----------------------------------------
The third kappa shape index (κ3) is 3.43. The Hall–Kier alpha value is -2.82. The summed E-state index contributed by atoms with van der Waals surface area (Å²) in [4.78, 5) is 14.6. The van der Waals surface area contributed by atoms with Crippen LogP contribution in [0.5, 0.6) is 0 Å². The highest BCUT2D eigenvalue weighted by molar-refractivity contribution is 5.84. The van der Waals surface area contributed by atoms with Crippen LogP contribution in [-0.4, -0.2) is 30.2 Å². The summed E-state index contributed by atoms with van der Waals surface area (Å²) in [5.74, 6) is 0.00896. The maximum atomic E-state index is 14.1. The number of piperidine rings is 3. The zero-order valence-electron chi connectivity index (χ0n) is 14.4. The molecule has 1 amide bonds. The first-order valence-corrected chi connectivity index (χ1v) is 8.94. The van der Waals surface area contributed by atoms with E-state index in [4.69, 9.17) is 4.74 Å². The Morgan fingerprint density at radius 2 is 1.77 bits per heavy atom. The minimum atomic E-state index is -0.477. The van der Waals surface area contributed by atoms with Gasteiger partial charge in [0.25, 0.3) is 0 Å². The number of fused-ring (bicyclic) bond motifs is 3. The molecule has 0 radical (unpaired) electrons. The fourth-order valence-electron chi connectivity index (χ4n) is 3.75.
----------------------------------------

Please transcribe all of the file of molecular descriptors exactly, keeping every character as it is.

The third kappa shape index (κ3) is 3.43. The Hall–Kier alpha value is -2.82. The summed E-state index contributed by atoms with van der Waals surface area (Å²) in [4.78, 5) is 14.6. The van der Waals surface area contributed by atoms with Crippen LogP contribution in [0.5, 0.6) is 0 Å². The highest BCUT2D eigenvalue weighted by molar-refractivity contribution is 5.84. The van der Waals surface area contributed by atoms with Crippen LogP contribution in [-0.4, -0.2) is 30.2 Å². The summed E-state index contributed by atoms with van der Waals surface area (Å²) in [5.74, 6) is 0.00896. The maximum atomic E-state index is 14.1. The number of piperidine rings is 3. The zero-order valence-electron chi connectivity index (χ0n) is 14.4. The molecule has 1 amide bonds. The first-order valence-corrected chi connectivity index (χ1v) is 8.94. The van der Waals surface area contributed by atoms with E-state index in [4.69, 9.17) is 4.74 Å². The Morgan fingerprint density at radius 2 is 1.77 bits per heavy atom. The minimum atomic E-state index is -0.477. The van der Waals surface area contributed by atoms with Gasteiger partial charge in [0.25, 0.3) is 0 Å². The number of fused-ring (bicyclic) bond motifs is 3. The molecule has 0 radical (unpaired) electrons. The fourth-order valence-electron chi connectivity index (χ4n) is 3.75.